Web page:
S°. 10 Et. 60 ch Bluff to the right for a short distance—bluff bears off from the river and leaves a slip of good lands on the margin—very rich on the left.

S°. 30 Wt. 30 ch Rich lands on both sides6

S°. 20 Et. 20 ch.—The same

Alabama River, Monroe County, Alabama (Carol Highsmith, 2010, Library of Congress)

S°. 30 Et. 1 Mile—High lands on the right of Pine, Oak & hickory growth—Rich bottom on the left— good land commences, also, on the right at 30 ch & continues.

N°. 20 Et 1 Mile—Good lands on both sides

S°. 10 Wt. 40 ch. lands good on both sides

S°. 30 Wt. 2 Miles 40 ch. Good lands on both sides continues the whole distance—field to the right at the end.

S°. 50 Wt. 40 ch Improvement on the right contd.

S°. 70 Wt. 20 ch.—

West—20 ch. an Improvement on the right

N° 80 Wt. 20 ch Improvt. contd. on the right

N°. 65 Wt. 40 ch—Passed the mouth of Pil-loop, loc, co, or Big-Swamp Creek7 at 20 ch from the left—field still continues on the right.

N°. 30 Wt. 40 ch. Field continues on the right—good lands on the left to this point—The large Improvt. on the right is Wau, be, gus, kee old Town8—A creek from the left one mile below Big-Swamp Creek, lands thin on the left near the lower end of this distance—a small branch from the right

N°. 10 Wt 1 Mile Improvt. on the right still continues—passed to the right of an Island at half distance—Improvts. on the right cease at the upper end of the Island at the end of 3 W. & 20 ch. from its commencement. Good lands on both sides on the last course & distance

N°. 10 Et. 20 ch Improvt. on the right—lands high on the left with pine

N°. 35 Et. 20 ch—Bluff on the left—Improvt. contd. on the right—bluff Rocky with pine, Oak & hickory growth

N°. 40 Et. 40 ch bluff contd. half distance good lands from thence on both sides—fine spring on the right bank at the end.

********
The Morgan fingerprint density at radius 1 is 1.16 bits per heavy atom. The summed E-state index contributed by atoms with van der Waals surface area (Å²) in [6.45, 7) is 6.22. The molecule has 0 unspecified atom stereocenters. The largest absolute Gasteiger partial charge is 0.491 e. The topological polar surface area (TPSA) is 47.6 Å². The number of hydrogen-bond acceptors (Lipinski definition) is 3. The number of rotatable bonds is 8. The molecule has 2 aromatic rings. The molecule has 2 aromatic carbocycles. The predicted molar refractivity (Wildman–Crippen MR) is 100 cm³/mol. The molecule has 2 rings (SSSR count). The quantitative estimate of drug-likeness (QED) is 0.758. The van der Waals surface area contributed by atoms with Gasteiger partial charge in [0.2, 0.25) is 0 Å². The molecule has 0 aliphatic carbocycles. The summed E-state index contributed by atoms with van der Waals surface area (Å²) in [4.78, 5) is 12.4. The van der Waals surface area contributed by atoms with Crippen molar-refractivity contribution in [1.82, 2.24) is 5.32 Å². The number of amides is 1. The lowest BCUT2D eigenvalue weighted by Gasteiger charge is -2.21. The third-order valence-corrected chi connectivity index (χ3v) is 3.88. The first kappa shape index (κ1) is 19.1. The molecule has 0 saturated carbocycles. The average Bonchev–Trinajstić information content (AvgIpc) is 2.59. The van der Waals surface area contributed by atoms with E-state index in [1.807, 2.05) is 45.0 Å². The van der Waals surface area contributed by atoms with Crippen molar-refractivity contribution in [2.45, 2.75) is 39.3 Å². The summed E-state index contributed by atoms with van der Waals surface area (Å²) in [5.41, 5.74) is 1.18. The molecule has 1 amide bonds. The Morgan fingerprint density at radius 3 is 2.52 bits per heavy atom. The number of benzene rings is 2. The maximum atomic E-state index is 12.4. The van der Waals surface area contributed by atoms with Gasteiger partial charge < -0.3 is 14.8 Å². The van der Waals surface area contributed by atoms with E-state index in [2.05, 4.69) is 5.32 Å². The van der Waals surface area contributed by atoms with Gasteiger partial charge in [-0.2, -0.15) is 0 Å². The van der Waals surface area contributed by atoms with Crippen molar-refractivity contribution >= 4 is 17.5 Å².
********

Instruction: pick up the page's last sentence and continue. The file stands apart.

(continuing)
North—30 ch—Mostly along a bluff on the right—good lands on the left—a branch on the right near the end—Here the bluff commences.

N°. 30 W. 1 Mile—corn field on the left

N°. 40 W. 40 ch A creek or branch from the right—passed a small Island.

N°. 5 Wt. 50 ch to the lower end of a sand bank on the right— passed a creek from the right—corn field on the left.

Indian sign was discovered at the corn field, supposed of the war party

Encamped on the Sand Bank for the night at 29 Miles 40 chains

1Here occurred the battle of December 23, 1813, when General F. L. Claiborne defeated Weatherford and burned this strong-hold. It was over this bluff that Weatherford leaped his horse Arrow and escaped. Tradition makes it quite a feat, while modern iconoclasts declare the bluff but ten or twelve feet high. Tatum calls it “a high bluff,” but then he saw it in August when the river was low, and Weatherford cleared it on December when the water was high and the bluff was not. For description of the “Holy Ground” sec Halbcrt’s “Creek War Incidents,”

2House Bluff.

3Beaver Creek.

4Jones’ Bluff.

5Ivy Creek.

6These references are to the fine lands on both sides of the river from Jones’ Bluff to Benton.

7In Lowndes County, also called Letohatchee, flowing into the river at or near Benton.

8Still called “Old Town Creek.

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About Donna R Causey

Donna R. Causey, resident of Alabama, was a teacher in the public school system for twenty years. When she retired, Donna found time to focus on her lifetime passion for historical writing. She developed the websites www.alabamapioneers and www.daysgoneby.me All her books can be purchased at Amazon.com and Barnes & Noble. She has authored numerous genealogy books. RIBBON OF LOVE: A Novel Of Colonial America (TAPESTRY OF LOVE) is her first novel in the Tapestry of Love about her family where she uses actual characters, facts, dates and places to create a story about life as it might have happened in colonial Virginia. Faith and Courage: Tapestry of Love (Volume 2) is the second book and the third FreeHearts: A Novel of Colonial America (Book 3 in the Tapestry of Love Series) Discordance: The Cottinghams (Volume 1) is the continuation of the story. . For a complete list of books, visit Donna R Causey